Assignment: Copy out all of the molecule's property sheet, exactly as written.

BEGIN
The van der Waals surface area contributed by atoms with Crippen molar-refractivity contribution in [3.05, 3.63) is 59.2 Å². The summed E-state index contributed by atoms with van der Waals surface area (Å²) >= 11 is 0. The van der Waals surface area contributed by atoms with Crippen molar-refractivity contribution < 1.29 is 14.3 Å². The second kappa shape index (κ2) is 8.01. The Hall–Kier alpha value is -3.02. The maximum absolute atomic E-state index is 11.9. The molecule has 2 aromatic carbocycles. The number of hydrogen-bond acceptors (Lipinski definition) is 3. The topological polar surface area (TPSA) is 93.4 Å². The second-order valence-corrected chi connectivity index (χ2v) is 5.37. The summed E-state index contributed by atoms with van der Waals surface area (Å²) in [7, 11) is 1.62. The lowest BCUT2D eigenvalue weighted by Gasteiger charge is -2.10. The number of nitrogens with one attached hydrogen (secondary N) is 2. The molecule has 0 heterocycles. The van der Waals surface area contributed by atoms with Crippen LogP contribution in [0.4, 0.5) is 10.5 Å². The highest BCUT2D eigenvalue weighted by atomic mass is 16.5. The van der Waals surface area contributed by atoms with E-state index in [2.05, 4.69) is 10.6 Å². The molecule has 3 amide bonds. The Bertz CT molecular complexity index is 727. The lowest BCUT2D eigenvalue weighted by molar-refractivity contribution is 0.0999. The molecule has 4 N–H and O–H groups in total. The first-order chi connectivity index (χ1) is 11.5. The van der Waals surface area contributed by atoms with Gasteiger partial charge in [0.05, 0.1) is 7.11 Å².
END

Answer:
The van der Waals surface area contributed by atoms with Crippen molar-refractivity contribution in [3.05, 3.63) is 59.2 Å². The summed E-state index contributed by atoms with van der Waals surface area (Å²) >= 11 is 0. The van der Waals surface area contributed by atoms with Crippen molar-refractivity contribution < 1.29 is 14.3 Å². The second kappa shape index (κ2) is 8.01. The Hall–Kier alpha value is -3.02. The maximum absolute atomic E-state index is 11.9. The molecule has 2 aromatic carbocycles. The number of hydrogen-bond acceptors (Lipinski definition) is 3. The topological polar surface area (TPSA) is 93.4 Å². The second-order valence-corrected chi connectivity index (χ2v) is 5.37. The summed E-state index contributed by atoms with van der Waals surface area (Å²) in [7, 11) is 1.62. The lowest BCUT2D eigenvalue weighted by Gasteiger charge is -2.10. The number of nitrogens with one attached hydrogen (secondary N) is 2. The molecule has 0 heterocycles. The van der Waals surface area contributed by atoms with Crippen LogP contribution in [0.4, 0.5) is 10.5 Å². The highest BCUT2D eigenvalue weighted by atomic mass is 16.5. The van der Waals surface area contributed by atoms with E-state index in [2.05, 4.69) is 10.6 Å². The molecule has 3 amide bonds. The Bertz CT molecular complexity index is 727. The lowest BCUT2D eigenvalue weighted by molar-refractivity contribution is 0.0999. The molecule has 4 N–H and O–H groups in total. The first-order chi connectivity index (χ1) is 11.5. The van der Waals surface area contributed by atoms with Gasteiger partial charge in [0.05, 0.1) is 7.11 Å².